The entity set of is . However, hundreds of entities could exist in and how to capture relevant ones remains to be a problem. Since this requires expensive medical expertise, we need a more efficient way to obtain patterns from clinical notes directly. We found that the important information in an early health record is usually mentioned briefly again in later records, reminding physicians to pay attention for future treatments. This information includes but is not limited to lab test results, diagnoses and medication usages. Inspired by this, we defined a coverage score similar to Yu et al.’s study on TV series recap [19], to evaluate the quality of based on one of its later records , where , defined as,


where is one element of and is the importance measured by Inverse Document Frequency (IDF) score in the entire corpus.

is a binary vector indicating whether one sentence is selected for

. calculates the semantic similarity between and sentence , as,


where and indicate the vectors that represent entity and word using average pooling of pre-trained word embeddings, which were trained on PubMed 111https://www.ncbi.nlm.nih.gov/pubmed/ using skipgram [4]. PubMed has a vocabulary that is more similar to EHR than general corpora and we used the abstracts of over 550,000 biomedical papers.

2.2 Pseudo-labeling with Integer Linear Programming

Based on the definition introduced above, our target is to generate the binary label vector for note using its later notes , where , which answers RQ2. In order to find the optimum to maximize

, we used the Integer Linear Programming (ILP) for this optimization problem, as shown in Figure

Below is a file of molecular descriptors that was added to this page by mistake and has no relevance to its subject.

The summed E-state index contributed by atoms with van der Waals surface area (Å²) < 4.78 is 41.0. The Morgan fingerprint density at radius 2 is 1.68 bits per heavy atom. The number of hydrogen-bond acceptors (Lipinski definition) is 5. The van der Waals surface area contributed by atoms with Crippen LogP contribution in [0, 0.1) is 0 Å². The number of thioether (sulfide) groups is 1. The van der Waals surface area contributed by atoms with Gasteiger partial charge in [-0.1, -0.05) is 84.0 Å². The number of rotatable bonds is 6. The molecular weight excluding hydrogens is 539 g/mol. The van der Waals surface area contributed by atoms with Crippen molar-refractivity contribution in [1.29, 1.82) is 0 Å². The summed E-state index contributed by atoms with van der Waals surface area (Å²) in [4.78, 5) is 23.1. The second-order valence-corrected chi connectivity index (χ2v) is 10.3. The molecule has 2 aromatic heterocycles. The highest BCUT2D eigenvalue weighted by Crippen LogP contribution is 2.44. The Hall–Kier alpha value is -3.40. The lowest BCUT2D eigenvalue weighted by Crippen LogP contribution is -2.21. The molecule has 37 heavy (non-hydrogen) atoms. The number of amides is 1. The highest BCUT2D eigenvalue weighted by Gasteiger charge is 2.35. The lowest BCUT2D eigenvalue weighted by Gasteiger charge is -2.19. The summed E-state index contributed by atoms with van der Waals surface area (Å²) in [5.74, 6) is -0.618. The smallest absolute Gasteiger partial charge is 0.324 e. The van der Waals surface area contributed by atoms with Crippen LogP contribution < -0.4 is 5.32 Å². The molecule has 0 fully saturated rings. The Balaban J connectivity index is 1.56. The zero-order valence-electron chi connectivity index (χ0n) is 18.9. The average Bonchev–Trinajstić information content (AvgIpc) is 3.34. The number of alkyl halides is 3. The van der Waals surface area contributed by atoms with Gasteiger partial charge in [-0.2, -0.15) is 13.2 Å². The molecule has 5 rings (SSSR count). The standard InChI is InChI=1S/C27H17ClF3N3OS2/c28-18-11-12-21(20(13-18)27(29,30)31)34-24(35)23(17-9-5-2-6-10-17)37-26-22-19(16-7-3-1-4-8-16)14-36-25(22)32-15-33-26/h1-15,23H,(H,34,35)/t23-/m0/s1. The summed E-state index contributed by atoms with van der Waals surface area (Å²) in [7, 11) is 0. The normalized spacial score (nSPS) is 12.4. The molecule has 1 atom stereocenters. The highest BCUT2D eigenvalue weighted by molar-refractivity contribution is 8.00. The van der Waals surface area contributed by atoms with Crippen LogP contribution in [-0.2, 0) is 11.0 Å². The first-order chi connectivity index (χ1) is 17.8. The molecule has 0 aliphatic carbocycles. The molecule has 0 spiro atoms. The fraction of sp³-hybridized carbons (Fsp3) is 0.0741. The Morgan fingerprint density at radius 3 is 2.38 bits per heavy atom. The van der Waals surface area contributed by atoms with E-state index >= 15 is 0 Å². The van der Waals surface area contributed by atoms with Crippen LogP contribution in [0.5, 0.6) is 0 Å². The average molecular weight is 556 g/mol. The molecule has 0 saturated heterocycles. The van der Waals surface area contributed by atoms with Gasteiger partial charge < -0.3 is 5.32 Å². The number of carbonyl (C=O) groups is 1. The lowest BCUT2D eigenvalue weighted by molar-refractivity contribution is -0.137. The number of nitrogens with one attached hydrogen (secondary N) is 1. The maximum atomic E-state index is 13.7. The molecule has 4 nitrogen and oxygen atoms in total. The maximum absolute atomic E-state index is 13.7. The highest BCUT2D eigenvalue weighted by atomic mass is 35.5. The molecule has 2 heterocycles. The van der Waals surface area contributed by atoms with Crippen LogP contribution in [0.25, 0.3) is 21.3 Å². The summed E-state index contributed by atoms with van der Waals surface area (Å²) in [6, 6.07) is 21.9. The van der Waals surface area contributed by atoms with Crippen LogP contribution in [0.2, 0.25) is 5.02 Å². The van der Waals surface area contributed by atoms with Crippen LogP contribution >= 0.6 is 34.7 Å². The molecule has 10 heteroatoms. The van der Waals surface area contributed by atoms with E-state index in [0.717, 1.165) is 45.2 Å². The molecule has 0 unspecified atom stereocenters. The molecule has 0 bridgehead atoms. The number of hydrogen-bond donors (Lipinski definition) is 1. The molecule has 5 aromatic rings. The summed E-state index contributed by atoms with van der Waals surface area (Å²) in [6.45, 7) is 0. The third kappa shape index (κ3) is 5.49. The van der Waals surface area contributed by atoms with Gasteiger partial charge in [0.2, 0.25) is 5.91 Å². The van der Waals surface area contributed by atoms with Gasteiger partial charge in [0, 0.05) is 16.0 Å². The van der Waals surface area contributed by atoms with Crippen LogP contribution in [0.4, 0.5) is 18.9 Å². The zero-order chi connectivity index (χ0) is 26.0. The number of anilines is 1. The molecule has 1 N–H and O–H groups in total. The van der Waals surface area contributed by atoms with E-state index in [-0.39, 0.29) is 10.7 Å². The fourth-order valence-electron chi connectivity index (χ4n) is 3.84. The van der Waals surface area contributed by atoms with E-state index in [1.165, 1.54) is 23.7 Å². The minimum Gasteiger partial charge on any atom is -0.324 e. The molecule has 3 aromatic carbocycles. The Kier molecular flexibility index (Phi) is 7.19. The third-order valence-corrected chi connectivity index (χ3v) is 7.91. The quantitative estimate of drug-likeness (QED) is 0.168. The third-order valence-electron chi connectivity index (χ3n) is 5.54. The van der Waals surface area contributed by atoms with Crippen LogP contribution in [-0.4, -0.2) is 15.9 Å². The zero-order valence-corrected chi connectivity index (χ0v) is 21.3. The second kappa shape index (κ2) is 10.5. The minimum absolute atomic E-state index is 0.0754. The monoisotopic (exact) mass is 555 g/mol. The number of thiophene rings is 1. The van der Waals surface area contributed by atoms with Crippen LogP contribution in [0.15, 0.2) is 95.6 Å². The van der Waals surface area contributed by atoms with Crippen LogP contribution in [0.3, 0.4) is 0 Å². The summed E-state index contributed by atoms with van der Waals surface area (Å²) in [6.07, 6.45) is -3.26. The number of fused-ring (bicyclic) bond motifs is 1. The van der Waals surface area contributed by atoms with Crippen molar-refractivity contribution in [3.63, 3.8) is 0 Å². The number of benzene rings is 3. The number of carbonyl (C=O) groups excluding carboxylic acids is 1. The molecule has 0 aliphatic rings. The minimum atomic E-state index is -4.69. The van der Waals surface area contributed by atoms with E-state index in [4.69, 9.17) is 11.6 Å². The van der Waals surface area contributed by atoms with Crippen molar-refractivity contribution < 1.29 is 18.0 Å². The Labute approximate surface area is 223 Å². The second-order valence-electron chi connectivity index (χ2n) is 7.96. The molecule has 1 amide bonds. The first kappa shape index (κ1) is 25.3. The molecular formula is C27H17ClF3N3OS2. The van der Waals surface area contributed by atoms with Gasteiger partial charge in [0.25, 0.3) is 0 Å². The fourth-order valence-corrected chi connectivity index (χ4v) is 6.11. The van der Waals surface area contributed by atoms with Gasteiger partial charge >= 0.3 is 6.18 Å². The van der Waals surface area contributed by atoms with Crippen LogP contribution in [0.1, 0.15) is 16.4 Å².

1. Ther target function for a pair of notes and as follows,


where is the number of words in and

is a hyperparameter for length restriction. One notable problem is that

is unsmooth, which requires unaffordable computational resources in real practice. To improve this, we used the log-sum-exp trick, which is a frequently adopted smooth approximation of the max function. Also, we added two more length constraints and to make the optimization faster. The final optimization problem is defined as,

s.t. (5)

2.3 Summarization Model

For RQ3, after we constructed training data with pseudo-labels

, a supervised neural model was trained to summarize medical records. The model predicts the probability of each sentence being picked for summarization. The model consists of a two-layer bi-directional GRU 

[7]. As shown in the right part of Figure 1, its first level Bi-GRU is on word level and generates sentence embedding. Taking it as input, the second layer Bi-GRU is on sentence level and final representation for each sentence is .

For the output layer for -th sentence, we used a logistic function which contains several features, including content, salience, novelty, position. The salience reflects how representative current sentence is according to the entire note. The novelty helps us avoid redundancy. We can predict the probability of selecting the current sentence as:


where is the position embedding of current sentence’s index . is the representation of the entire note as , where is the number of sentences in this note. The novelty feature is the weighted sum of the representations of already selected sentences, defined as .

For , cross-entropy loss was adopted to optimize the neural model over and , as follows,


3 Experiments and Results

3.1 Experimental Settings

Dataset. We used Medical Information Mart for Intensive Care III (MIMIC-III) [11] dataset to validate our approach. In order to train a model that is disease-specific, we extracted all admissions that contain at least one diagnostic ICD code related to heart disease. In total 5875 admissions from 1958 patients were used for training. Further, clinical notes were exported from the "NOTEEVENTS" table from the dataset. As for the test set, clinical notes from 25 admissions that not in the training set were examined and labeled by a heart-disease physician with over 15-year experience.

Note Pairing. For note pair and , , we required their time span is at least six months.